Monday, September 10, 2012

winter stuff

A couple of weekends ago, I decided to tackle my "winter prep".  It really isn't much, but it sure is time consuming!!

You see, winters in this part of Texas are very unpredictable.  I have seen winters where it was unbearable cold, but we never had any snow.  I've seen winters that where it snowed so much, we couldn't leave the house.  Either way, our winters are usually come with wretched north winds.  I'm not talking 5-10 mile per hour winds either.  Nope...we get 30+ mile an hour winds, straight out of the north.

Regardless of conditions, I hate getting out in the cold. Once it gets below 65 or 70 degrees, I keep my butt inside, with 3 sweaters on, covered up by an afghan.  No joke.  I hate being cold.  And it always seems that I run out of every day foods when the weather is the worst.  And because it always happens right before or during a storm, the grocery stores are running low on the items I usually need.

I'm trying to avoid this situation this year.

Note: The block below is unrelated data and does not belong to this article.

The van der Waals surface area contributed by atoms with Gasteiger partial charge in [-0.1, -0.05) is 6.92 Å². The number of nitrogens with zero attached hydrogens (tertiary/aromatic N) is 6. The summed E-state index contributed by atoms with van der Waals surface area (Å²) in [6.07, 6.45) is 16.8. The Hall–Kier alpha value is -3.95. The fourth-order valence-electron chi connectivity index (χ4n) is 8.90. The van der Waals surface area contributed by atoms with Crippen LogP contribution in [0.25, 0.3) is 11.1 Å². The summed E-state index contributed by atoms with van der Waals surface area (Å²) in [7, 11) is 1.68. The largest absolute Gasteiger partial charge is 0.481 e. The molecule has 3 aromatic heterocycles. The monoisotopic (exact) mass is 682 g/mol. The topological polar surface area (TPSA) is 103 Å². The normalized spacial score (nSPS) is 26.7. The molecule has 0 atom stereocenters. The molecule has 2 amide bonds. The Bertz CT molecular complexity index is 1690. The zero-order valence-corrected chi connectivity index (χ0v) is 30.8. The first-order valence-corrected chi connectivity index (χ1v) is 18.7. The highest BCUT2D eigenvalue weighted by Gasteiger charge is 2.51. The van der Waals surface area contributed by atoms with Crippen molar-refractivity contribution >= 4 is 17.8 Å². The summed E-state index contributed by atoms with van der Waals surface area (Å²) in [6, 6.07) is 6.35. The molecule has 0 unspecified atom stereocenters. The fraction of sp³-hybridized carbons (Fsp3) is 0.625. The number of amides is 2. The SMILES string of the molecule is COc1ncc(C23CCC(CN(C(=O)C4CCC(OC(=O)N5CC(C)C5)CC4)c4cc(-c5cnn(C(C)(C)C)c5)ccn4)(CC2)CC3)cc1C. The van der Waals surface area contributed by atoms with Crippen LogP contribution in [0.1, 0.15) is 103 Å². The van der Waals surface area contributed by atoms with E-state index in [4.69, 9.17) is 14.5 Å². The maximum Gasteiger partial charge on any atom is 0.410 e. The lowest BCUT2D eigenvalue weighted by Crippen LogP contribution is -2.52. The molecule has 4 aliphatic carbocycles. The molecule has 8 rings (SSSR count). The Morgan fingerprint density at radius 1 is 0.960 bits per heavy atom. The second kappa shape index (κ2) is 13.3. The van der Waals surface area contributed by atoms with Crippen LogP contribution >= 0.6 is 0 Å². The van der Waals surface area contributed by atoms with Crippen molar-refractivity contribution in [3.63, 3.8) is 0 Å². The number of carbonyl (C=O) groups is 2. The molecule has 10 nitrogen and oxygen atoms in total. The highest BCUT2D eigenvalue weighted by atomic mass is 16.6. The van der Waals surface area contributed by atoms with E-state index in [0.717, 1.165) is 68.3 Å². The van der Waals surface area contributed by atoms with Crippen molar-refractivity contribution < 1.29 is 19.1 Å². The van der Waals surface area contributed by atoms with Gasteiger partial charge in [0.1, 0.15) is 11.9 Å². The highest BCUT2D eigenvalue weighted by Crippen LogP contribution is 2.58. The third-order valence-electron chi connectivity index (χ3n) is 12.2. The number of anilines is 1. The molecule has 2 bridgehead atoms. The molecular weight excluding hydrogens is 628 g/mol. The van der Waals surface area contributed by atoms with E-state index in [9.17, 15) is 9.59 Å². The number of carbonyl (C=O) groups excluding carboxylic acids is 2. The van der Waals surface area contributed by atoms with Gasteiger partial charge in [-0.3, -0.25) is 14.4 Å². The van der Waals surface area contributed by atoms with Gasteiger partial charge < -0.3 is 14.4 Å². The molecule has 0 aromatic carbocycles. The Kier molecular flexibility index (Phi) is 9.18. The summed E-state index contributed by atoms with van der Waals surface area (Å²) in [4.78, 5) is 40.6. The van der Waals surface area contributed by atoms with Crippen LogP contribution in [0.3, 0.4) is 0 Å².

I started by making 28 jars of grape jelly.  Yes, twenty-eight jars.  Barb Wire Man eats a peanut butter and jelly sandwich every single day for lunch...poor man.  Hopefully, 28 jars will be enough to last us through the winter.

Next, I canned some pinto beans.  When we have beans and rice for supper, I start with plain dry beans and cook them in the crockpot.  But, I also like to add cooked pintos to my hamburger meat.  Sometimes, I will mash them up and add them to casseroles and other things.  Sometimes I add the whole beans to things like taco meat.  It helps stretch the meat a little further, and adds extra protein.  Dry beans are so cheap, so this helps stretch our grocery budget a lot!

I once canned beans.  I cooked them up, then canned them.  The beans were super mushy, and it just didn't work very well.  They weren't bad, but they weren't very good, either.  Then my dear friend introduced  me to the most awesome blog:  The way she cans beans is unbelievably easy.

Not counting washing and sterilizing the jars and the actual pressure canning part, it took me a whole 15 minutes.  I want to hug this woman around the neck and tell her thank you for writing that post.  If she reads this:  THANK YOU, THANK YOU, THANK YOU!

Next, I will be making the bread.  I have been holding off on this part, just because using the oven that much heats the house up so.  I'm waiting for a nice cool day, so we don't all get heat stroke while I cook!  My goal is to make 15-20 loaves of bread, then I will freeze them.

Can you think of other things that are great to make ahead and either freeze or can?  I would love any ideas you might have!

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